Ross helps newcomers feel at home

Scot provides pedigree as London Welsh look to stay up after shenanigans over stadium

When the ranting and raging over their right to promotion as Championship winners was finally done, London Welsh were left with this: a first-ever match in the Premiership today, at their home away from home in Oxford, against the nine-time champions Leicester, with a trip to the current title holders, Harlequins, to follow on Friday. The toughest of starts, in the least propitious of circumstances, but Welsh's Scottish fly-half Gordon Ross cannot stop smiling. "We're behind in our planning and we can come up with a list of excuses – but we're not doing that," he says. "We're going out to play, to do what we can, and if we can finish 11th we'll be absolutely ecstatic."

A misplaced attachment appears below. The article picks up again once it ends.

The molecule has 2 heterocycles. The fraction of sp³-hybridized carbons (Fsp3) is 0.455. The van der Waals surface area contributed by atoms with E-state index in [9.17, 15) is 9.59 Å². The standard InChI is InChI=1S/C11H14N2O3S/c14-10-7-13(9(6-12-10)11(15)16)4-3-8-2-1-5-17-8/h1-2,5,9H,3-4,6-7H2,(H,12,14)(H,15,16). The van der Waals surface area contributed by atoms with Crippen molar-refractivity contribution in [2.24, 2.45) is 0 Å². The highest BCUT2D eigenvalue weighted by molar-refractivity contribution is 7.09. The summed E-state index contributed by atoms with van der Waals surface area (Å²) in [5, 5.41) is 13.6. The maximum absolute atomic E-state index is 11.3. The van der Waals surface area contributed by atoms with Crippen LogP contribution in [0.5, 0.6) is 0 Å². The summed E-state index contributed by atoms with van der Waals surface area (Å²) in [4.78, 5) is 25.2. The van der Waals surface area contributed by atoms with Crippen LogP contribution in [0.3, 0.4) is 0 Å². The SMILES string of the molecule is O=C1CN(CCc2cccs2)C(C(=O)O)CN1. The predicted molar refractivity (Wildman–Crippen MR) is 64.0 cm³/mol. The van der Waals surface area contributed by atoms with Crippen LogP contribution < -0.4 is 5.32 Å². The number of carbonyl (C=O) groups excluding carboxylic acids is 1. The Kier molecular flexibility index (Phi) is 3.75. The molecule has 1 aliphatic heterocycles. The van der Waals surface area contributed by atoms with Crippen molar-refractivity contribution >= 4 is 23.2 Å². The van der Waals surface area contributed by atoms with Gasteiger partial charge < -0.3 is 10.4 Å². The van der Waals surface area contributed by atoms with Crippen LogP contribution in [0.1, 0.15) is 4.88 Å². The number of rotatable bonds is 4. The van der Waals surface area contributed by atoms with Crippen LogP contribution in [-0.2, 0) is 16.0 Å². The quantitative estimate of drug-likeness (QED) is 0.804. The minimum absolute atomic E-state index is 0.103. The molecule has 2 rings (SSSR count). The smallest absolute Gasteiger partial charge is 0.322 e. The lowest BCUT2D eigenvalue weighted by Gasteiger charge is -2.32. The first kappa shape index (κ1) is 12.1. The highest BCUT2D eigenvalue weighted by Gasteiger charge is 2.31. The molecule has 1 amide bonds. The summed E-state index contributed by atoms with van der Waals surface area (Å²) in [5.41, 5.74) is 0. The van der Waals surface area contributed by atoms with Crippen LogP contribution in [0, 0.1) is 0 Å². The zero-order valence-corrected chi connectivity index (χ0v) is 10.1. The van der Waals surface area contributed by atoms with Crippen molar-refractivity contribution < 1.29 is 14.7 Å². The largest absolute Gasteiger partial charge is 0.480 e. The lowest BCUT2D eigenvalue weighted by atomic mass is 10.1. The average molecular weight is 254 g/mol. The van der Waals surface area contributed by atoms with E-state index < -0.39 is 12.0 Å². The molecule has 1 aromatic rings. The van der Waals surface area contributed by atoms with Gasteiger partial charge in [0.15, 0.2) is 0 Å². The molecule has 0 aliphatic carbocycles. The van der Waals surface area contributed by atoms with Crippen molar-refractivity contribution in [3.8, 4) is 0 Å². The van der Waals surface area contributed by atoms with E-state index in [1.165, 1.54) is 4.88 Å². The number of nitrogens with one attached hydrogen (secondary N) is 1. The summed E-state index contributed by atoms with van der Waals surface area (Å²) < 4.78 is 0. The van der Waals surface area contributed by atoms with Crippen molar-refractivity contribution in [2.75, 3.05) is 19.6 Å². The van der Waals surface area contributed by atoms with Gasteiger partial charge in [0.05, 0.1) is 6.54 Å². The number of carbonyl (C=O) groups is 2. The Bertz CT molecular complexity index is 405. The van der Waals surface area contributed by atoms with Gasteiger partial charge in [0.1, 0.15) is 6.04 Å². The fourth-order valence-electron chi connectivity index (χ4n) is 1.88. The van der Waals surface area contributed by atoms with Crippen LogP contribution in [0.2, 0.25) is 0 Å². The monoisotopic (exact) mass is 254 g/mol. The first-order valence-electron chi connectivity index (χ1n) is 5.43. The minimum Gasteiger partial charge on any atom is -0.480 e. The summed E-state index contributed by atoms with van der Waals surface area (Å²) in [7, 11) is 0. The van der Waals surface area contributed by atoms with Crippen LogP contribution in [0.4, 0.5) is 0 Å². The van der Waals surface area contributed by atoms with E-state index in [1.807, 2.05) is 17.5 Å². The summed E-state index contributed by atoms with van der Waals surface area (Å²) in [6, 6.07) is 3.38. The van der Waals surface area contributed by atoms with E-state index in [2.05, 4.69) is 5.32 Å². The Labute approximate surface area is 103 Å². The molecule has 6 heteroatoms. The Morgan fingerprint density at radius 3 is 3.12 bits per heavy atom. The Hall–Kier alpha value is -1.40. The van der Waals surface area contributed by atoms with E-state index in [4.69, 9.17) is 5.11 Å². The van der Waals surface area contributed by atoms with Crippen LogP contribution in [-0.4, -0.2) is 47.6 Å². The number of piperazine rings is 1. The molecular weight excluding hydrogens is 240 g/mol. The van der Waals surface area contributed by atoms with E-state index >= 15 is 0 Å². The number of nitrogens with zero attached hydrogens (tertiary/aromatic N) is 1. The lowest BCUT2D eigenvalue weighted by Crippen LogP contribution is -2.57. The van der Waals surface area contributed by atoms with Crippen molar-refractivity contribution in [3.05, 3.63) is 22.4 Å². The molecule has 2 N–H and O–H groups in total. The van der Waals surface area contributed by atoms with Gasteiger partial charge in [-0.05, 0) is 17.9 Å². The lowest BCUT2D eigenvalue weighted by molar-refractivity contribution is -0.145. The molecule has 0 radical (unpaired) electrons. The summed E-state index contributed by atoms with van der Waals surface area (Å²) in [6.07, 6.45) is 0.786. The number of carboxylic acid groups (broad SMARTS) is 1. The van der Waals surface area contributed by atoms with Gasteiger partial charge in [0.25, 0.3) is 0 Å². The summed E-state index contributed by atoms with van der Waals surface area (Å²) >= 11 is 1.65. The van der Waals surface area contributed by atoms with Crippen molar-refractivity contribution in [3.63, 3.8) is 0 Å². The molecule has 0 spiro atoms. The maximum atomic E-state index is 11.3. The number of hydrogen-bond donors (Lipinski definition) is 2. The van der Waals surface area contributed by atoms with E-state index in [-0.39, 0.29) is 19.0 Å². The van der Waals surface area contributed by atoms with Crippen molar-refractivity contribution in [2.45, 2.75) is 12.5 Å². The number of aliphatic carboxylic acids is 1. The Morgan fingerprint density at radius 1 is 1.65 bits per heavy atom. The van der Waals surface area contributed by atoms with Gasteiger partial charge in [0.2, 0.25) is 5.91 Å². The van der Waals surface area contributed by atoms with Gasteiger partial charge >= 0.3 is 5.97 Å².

Ross, 34, is one of only 10 London Welsh players with experience of the Premiership: he joined Leeds from Edinburgh in 2002, and later played for Saracens. It is 10 years to the weekend since he made his Premiership debut as Leeds – after finishing bottom the previous season – kicked off at home to a heavyweight Leicester. The Tykes beat the Tigers 26-13 in a huge upset, and went on to finish fifth.

"I remember the match, and the celebrations we had that night going into the next day," says Ross, who kicked 14 of Leeds' points. "The big difference is that almost all the Leeds players had played in the Premiership before. You can't say that about most of the London Welsh guys. But though it's a cliche, the game's not played on paper. Funny results do happen."

For most of last season, as Welsh finished only fourth in the initial 22-match Championship programme that ended in February, promotion seemed far off. They timed their surge perfectly for the play-offs, leading to May's final against Cornish Pirates. But the first leg – a spectacular 37-21 victory in which Ross's playmaking and dropped goal were outstanding – coincided with the depressing news, appallingly timed, that London Welsh had failed the Premiership's entry criteria. They appealed to an independent panel.